[vc_row][vc_column][vc_column_text]A little energy discussion for the day. I have been running an experiment in my house. As some of you may know (if you follow my IG @linemandan85) I had some issues with my heat pump during the cold snap from December 22nd through January 4th. I had a leaky coil and our house ran off nothing but heat strips or resistance heating for that period of time. As an energy guy, this made me cringe. But I had heat, better than some so I shouldn’t be greedy.
Nevertheless, I know heat pumps and how they work. I also know that they are far more efficient than heat strips. I think the coefficient of performance (COP) of my heat pump is between 2.5 and 3 (hard to get a clear cut conversion factor), and heat strips have a COP of 1. This means that a unit with a COP of 1 provides 1 unit of heat for each 1 unit of energy consumed (i.e. 1 kWh consumed would provide 1 kWh of output heat). My heat pump having a COP of 2.5 means for every 1 kwh consumed 2.5 kwh of heat are made. So when I found out that my heat pump settings when installed were to turn off at 35 degrees and not kick back on till 40 degrees made me question the installers reasoning.
Heat pumps pull heat out of the outside air and pump it in to your house in the winter, and the exact opposite in the summer. Well technically there is heat in the air down to -459 degrees (0 Kelvin). And if my heat pump pulls heat out of the air, why would I turn it off 494 degrees too early? Well there is a balance point of when, how hard the unit has to work to get that heat out isn’t cost effective vs the heat strips COP of 1. Upon some researching that temp is roughly -4 degrees, obviously depending on the efficiency ratings the unit. So again I ask the question why would I turn my heat pump off 39 degrees before I need to? That being said, I asked the guys that came out to fix my coil leak to turn off the temperature settings that would cause my heat strips to kick on below a certain temperature. This way I could monitor my actual heat pump output temps at the registers, and not worry about auxiliary heating kicking on.
Moving on, one of the key reason installers do that is because people generally like to feel warm air coming through their vents in winter. A gas furnace can pump out temps of 135 degrees or higher at the register. Well according to some articles a heat pump pushes roughly 96 degree air at the register when the temp is 45 outside. I’ve been curious as to if this is accurate, and how that temp changes as the outside ambient air temp drops. So I’ve been keeping track at my house via a thermal imaging camera, and some basic weather data. The image below shows that even when the outside temp is 20 degrees my heat pump is giving me 87 degree air. I also did it at 42 degrees and got 96 degree air coming out, thus confirming the articles. I have also done this check when it was 8 degrees outside and I was getting 76 degree air at the furthest register from my air handler. 76 degrees! We all think of that number when it comes to maybe air conditioning in the summer time but not in the winter you may say. But if the thermostat is set to 68, is 76 not warmer? It will manage to keep the temp in the house, its just not the “warm” air we are used to feeling.[/vc_column_text][/vc_column][/vc_row][vc_row][vc_column][vc_single_image image=”8014″][/vc_column][/vc_row][vc_row][vc_column][vc_column_text]So let’s discuss why people wouldn’t want that 87 degree air vs heat strips, that can cost twice as much as the heat pump. The biggest reason is, people’s body temps run roughly 98 degrees, therefore any temps below that feels cool. Make sense? I don’t know about you but I will suffer the “cool” feeling to cut my heating bill in half. I need to note that due to this temperature (87 degree) only being roughly 15-20 degrees above your set temp, a heat pump will seem, and does run for longer periods of time. Yes, it takes more time for 85 degrees to warm a room than 135 degrees, obviously. Hehehe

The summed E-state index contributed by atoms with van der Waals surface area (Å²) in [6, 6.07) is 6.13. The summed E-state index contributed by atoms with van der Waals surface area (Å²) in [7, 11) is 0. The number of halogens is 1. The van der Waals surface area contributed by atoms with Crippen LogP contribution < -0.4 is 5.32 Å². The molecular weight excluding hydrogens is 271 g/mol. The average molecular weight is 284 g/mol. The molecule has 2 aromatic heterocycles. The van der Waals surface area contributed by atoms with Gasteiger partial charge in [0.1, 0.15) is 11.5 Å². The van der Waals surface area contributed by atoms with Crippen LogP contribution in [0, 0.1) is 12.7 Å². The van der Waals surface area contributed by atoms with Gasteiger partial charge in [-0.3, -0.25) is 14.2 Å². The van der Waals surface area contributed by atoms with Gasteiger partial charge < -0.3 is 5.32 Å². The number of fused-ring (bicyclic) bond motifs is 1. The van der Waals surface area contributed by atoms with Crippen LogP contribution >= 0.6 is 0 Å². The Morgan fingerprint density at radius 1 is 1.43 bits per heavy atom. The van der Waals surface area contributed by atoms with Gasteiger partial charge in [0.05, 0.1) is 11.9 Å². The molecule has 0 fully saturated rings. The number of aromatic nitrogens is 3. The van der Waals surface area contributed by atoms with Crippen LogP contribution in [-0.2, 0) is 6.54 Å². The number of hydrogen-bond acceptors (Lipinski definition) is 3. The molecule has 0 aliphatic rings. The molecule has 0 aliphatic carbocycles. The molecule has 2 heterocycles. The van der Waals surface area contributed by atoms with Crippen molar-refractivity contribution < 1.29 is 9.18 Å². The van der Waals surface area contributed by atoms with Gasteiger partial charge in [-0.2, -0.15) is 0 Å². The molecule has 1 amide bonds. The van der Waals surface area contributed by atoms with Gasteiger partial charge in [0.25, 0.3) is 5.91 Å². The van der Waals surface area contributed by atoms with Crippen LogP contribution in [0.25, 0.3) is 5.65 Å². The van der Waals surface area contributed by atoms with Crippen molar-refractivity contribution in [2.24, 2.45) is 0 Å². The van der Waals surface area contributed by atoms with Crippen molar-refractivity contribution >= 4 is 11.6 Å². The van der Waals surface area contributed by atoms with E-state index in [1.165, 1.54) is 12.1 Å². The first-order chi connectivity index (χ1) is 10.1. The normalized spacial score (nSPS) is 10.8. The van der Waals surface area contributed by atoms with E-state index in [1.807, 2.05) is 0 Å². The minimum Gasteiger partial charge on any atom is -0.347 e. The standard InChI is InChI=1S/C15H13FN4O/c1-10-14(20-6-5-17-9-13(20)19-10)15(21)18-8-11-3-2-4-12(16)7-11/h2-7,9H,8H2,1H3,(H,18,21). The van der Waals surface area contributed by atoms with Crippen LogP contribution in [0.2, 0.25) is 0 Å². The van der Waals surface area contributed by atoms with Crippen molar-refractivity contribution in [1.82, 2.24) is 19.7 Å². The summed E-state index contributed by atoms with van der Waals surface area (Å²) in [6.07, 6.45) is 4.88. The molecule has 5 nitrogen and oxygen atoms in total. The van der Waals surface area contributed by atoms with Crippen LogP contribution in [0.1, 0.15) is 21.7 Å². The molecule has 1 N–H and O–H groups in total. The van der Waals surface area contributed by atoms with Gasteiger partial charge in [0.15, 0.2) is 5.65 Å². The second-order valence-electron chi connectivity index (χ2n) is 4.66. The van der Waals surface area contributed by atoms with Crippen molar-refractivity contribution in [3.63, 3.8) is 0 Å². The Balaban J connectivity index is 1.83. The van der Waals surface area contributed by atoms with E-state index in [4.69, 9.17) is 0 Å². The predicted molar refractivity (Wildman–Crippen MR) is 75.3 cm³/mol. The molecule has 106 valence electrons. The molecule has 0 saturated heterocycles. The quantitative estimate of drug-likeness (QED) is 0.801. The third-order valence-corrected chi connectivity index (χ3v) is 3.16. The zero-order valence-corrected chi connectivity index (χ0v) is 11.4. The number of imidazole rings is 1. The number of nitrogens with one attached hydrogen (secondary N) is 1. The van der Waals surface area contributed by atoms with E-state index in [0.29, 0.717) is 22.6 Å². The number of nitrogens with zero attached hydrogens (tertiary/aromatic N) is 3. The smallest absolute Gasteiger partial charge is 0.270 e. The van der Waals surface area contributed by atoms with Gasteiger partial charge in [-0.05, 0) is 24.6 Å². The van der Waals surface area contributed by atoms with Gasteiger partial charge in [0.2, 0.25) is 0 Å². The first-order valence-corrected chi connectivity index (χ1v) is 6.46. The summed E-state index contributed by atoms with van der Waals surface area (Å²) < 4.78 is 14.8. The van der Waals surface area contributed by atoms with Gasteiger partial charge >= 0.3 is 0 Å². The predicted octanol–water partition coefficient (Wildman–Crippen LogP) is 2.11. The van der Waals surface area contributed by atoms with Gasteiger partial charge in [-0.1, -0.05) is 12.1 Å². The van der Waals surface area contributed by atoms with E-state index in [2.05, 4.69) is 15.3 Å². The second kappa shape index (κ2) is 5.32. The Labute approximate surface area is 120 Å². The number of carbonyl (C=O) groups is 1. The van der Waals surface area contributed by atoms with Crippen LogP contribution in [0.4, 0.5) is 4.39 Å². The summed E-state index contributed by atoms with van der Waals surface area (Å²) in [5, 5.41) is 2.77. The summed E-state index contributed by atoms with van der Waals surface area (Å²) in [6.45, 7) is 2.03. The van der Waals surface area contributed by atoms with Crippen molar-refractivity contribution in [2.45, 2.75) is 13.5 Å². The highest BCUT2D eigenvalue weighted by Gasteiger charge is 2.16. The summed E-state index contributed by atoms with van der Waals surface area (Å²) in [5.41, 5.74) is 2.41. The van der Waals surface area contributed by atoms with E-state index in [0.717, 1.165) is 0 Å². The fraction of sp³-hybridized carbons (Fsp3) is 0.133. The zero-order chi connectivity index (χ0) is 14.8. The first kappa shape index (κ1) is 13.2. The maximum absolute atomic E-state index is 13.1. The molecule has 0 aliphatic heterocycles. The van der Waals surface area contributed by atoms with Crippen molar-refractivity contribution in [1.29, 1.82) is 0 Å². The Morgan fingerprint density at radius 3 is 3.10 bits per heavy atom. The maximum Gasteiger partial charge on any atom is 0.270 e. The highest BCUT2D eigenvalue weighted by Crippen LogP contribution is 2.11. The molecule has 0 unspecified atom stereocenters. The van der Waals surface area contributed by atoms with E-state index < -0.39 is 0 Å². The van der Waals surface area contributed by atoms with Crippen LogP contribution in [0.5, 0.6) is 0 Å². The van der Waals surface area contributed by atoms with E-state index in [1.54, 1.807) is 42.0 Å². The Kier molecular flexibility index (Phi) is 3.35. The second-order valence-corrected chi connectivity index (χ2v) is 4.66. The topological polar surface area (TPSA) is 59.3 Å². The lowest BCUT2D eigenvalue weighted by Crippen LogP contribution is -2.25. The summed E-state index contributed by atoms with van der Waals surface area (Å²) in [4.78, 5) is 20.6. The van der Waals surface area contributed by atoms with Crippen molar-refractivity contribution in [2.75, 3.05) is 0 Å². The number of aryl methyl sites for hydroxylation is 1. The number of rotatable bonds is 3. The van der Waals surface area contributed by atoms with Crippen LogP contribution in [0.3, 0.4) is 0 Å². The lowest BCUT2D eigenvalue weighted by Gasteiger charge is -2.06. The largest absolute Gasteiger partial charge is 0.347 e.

So in short, if you have a heat pump, I would ask your HVAC installer what temperature setting they have the unit to kick off and turn on at. Now, personally I would wait until you need a service before I had them change the settings, so you’re not paying for two trouble calls, but I would definitely think about doing it. I have some outdoor temp comparisons with my unit when we had a 25 degree average (Dec. 26th) a couple of weeks ago (with leaky coil, so all strip heating) vs yesterday (Jan. 12th) with very similar temps and just my heat pump running. I used around half of the kwh yesterday! Now I may not know much about you, but I bet if you could keep half your money in your pocket, you would. I also compared another 2 days January 1st and January 13th (also pictured below). Both days average temp was roughly 29 degrees. On Jan. 1st (all heat strips) I used roughly 175kwh of energy that day. On January 13th (all heat pump) I used roughly 60kwh. That’s almost 1/3 of the energy consumption! It was totally worth the 87-90+ degree air coming out of my vent![/vc_column_text][/vc_column][/vc_row][vc_row][vc_column][vc_single_image image=”8015″][vc_single_image image=”8016″][/vc_column][/vc_row][vc_row][vc_column][vc_column_text]Now I am not the end all of knowledge on the subject, and my experiments aren’t perfect. But they are real world. Obviously everyone uses energy differently and with different systems, there will be different usage and price points. This is just a reference point.
For more information contact Daniel Lofland, Energy Efficiency Solutions Specialist at Daniel.Lofland@okcoop.org.[/vc_column_text][/vc_column][/vc_row]